least How did you come to collaborate on Distortraits?
Kelly: We do a lot of beauty shoots with models coming through San Francisco. That  work can tend to have a limited shelf life. The Distortraits came about as a way to re-purpose those images and to give them a new life. By distorting them in-camera, the picture becomes less a portrait of a specific person, and more of a symbol, reduced to mood, tone and form. How often do you collaborate on projects?
Kelly: We almost always work together whenever I have a booking. I have learned the lesson to never forgo professional makeup on a portrait shoot if I can help it. Stacy
is great at making people feel relaxed before going in front of the camera, which is a valuable asset. It’s why she’s always booked with commercial/corporate work.

What’s the best part of working with your spouse on creative projects?
Stacy: I love that Kelly is so motivated by the world around him. He is always taking in what inspires him, and his enthusiasm and attention to detail inspire me. We are both
perfectionists, which can be good and bad. Working with your partner, you tend to be more honest than you would be with someone less familiar.

Have you included makeup as such an interesting element of your work before?
Kelly: Yes, but not as often as I would like to. I usually tend to want to go completely over-the-top with makeup from the get-go. Stacy usually pulls me back from the edge. We now tend to start really natural and work our way up to more avant-garde makeup over the course of the day. It’s the more extreme looks that I tend to favor for the Distortraits.

Were you looking for something specific with the makeup in order to accomplish the final effects?
Kelly: The goal is always to nail the best beauty shot we are capable of producing in a traditional sense. First and foremost, that’s what the base of these images are. So after
hair and makeup, it’s all about lighting, pose and emotion. The distortion aspect comes later, after the image has already been processed and retouched to some extent.

How much of the final result, and the manner in which you distort each image, is based on what the makeup looks like on the model?
Kelly: The approach to each one is different. The more makeup the model wears, the easier it is to pull her features into interesting shapes. The process is kind of like moving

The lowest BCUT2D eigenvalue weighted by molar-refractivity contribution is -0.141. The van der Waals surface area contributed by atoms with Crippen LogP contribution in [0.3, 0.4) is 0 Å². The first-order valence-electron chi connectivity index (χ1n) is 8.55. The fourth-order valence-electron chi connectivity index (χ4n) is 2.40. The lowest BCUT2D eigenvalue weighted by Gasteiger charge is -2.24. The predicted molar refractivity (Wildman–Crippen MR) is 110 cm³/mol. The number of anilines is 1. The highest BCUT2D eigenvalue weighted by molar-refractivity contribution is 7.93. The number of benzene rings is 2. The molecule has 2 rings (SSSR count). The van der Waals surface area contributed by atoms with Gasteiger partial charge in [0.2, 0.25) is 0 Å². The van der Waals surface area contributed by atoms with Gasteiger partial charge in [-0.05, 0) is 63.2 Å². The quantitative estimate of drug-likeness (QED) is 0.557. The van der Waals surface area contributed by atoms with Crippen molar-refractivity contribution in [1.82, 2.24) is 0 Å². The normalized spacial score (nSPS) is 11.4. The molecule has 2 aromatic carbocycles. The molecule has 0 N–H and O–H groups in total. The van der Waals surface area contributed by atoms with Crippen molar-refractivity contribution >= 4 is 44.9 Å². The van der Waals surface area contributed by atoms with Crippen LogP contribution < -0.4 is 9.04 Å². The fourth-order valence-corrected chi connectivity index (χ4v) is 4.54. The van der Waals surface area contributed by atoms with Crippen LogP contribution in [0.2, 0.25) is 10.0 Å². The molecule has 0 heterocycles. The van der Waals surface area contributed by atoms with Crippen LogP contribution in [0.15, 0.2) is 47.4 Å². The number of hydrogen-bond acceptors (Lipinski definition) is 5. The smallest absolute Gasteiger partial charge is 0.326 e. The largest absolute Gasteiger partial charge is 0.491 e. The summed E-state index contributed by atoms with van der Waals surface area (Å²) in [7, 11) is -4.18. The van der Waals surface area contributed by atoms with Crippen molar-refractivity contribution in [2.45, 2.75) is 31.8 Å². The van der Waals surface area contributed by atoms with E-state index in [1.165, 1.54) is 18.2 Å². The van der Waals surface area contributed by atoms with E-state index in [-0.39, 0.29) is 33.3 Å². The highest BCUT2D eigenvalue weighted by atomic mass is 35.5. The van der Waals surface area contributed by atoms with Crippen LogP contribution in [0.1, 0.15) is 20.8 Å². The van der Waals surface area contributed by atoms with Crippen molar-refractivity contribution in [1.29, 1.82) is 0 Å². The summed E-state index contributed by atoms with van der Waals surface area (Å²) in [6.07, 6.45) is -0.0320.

around slowly in front of a fun house mirror and then freezing the action when the right composition comes together.

What kind of cameras did you shoot the project on?
Kelly: I used Canon full-frame DSLRs for the initial beauty captures and smaller FujiFilm mirrorless cameras and macro lenses for the distortion captures. The post-processing
happens in Adobe Lightroom and the enlargements for print output in Photoshop.

How many total portraits are in the series?
Kelly: The series is open ended at the moment. I’m still adding to it. I’ve made a large number of them, but I try to set a pretty high bar in choosing which images are added
to the group. I’m of the mind that photographs need to age a little before you know if they’re any good or not.

What was the design process for the looks? Was there a lot of discussion and planning or did it unfold naturally?
Stacy: For many of the models, I went pretty clean with the makeup. It wasn’t that I didn’t want to do something more creative, but we’re in a market that tends toward the
understated. They are looking for more of a natural look most of the time, even if it’s a fashion shoot. But it’s a collaborative process and we usually put together a Pinterest board beforehand for inspiration. Kelly always has a strong opinion about how he wants the pictures to look, and I share the makeup techniques I’d like to showcase, and it evolves from there. We’re very open to changing things up in the moment and the model can affect that with her energy as well.

Any must have products on set for this?
Stacy: Each shoot has been different in terms of the products that I’ve used, but in general, I like to use the Giorgio Armani Luminous Silk Foundation because of its texture and color range. I always use the Laura Mercier Loose powder — it’s
been my go to powder for years. Lashes were a key component for a few of the looks along with a strong eyeliner. I prefer to work with cream liner, such as MAC Pro
Longwear Fluidline for creating a cat eye, and Marc Jacobs Highliner Gel pencil for rimming the water line. My favorite lashes to have on set are the Ardell Faux Mink Individual lashes variety pack, because I can custom blend them to my liking. Sometimes, I’ll have a new makeup product that I’m dying to use and that can also influence the direction the makeup will go.

Words Michael DeVellis
Makeup Stacy McClure
Photos Kelly Castro